The Biden administration on Wednesday threatened tariffs on goods from six countries that have imposed digital services taxes on tech companies such as Google and Facebook.
United States Trade Representative Katherine Tai announced the tariffs but immediately suspended the trade action for up to 180 days amid hopes that an international deal to address the digital service tax issue could be in the works.
The 25% tariffs would target nearly $2 billion in imports from Austria, India, Italy, Spain, Turkey and the U.K. in retaliation for their various digital service taxes.
The digital service tax, which hit tech companies that don’t have corporate offices in the tax-levying country but have users or customers there, has been at the center of fierce international debate for at least two years as nations attempt to adapt to the new reality of global digital commerce. The Trump administration fiercely fought foreign efforts to tax the mostly American new internet giants, including Facebook, Google and Amazon.
“The United States is focused on finding a multilateral solution to a range of key issues related to international taxation, including our concerns with digital services taxes,” said Ms. Tai. “The United States remains committed to reaching a consensus on international tax issues through the OECD and G20 processes.”
She said the move allows for the talks to proceed while “maintaining the option of imposing tariffs.”
The negotiations are set to resume Friday in London at a meeting of finance ministers from the G-7 advanced economies, including Treasury Secretary Janet Yellen. If they strike a deal, it would lay the groundwork for a broader agreement when the finance chiefs from the Group of 20 leading economies huddle in Venice in July.
Under current international tax rules, multinational companies usually only pay corporate taxes in the country where they are headquartered or where their production is based — not in countries where they have customers.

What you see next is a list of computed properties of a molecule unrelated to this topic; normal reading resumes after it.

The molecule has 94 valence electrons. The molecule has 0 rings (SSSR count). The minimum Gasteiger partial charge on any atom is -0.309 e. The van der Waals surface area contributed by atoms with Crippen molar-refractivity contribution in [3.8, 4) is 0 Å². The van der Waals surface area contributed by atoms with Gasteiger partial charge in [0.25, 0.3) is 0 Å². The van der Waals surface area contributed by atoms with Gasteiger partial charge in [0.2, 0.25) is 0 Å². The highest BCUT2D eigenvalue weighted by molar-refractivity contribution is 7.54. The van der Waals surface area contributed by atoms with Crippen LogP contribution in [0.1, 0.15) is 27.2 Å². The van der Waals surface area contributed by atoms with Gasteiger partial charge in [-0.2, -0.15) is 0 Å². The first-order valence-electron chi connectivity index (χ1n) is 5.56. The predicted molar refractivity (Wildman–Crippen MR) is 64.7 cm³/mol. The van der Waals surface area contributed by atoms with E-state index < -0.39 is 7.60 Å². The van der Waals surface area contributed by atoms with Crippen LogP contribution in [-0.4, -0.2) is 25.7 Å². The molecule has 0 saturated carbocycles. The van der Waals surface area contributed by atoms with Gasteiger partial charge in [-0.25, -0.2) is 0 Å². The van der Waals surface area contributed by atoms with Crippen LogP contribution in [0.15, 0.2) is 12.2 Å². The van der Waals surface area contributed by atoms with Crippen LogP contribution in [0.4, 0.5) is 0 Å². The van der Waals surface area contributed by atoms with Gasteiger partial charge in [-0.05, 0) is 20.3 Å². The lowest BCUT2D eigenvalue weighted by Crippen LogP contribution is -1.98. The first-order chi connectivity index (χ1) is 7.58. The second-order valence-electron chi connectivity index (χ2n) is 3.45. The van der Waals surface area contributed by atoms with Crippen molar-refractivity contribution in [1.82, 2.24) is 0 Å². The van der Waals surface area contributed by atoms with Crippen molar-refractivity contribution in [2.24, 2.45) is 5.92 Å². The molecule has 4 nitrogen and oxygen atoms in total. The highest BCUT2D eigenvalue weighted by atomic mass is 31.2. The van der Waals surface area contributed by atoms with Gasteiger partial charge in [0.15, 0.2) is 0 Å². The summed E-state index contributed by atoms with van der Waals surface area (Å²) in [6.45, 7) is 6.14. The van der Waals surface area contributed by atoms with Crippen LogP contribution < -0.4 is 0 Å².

U.S. digital service exports total about $517 billion annually or more than half of U.S. service exports, according to the Internet Association, a trade group representing the major web-based companies.
The approval of the tariffs follows a yearlong trade investigation, known in Washington as a Section 301 investigation, that was launched by the Trump administration.
President Trump was widely criticized for his use of tariffs in advancing trade policies, including in dealings with China and the European Union.
Australia imposed a 10% digital service tax on non-resident tech companies, which is the highest rate among the six countries.
Turkey has a digital service tax rate of 7.5%, followed by Spain and Italy at 3% and the U.K. and India at 2%.
The Section 301 investigation included 10 countries but did not result in approved tariffs against Brazil, the Czech Republic, the European Union and Indonesia because those jurisdictions had not implemented their proposed digital service taxes.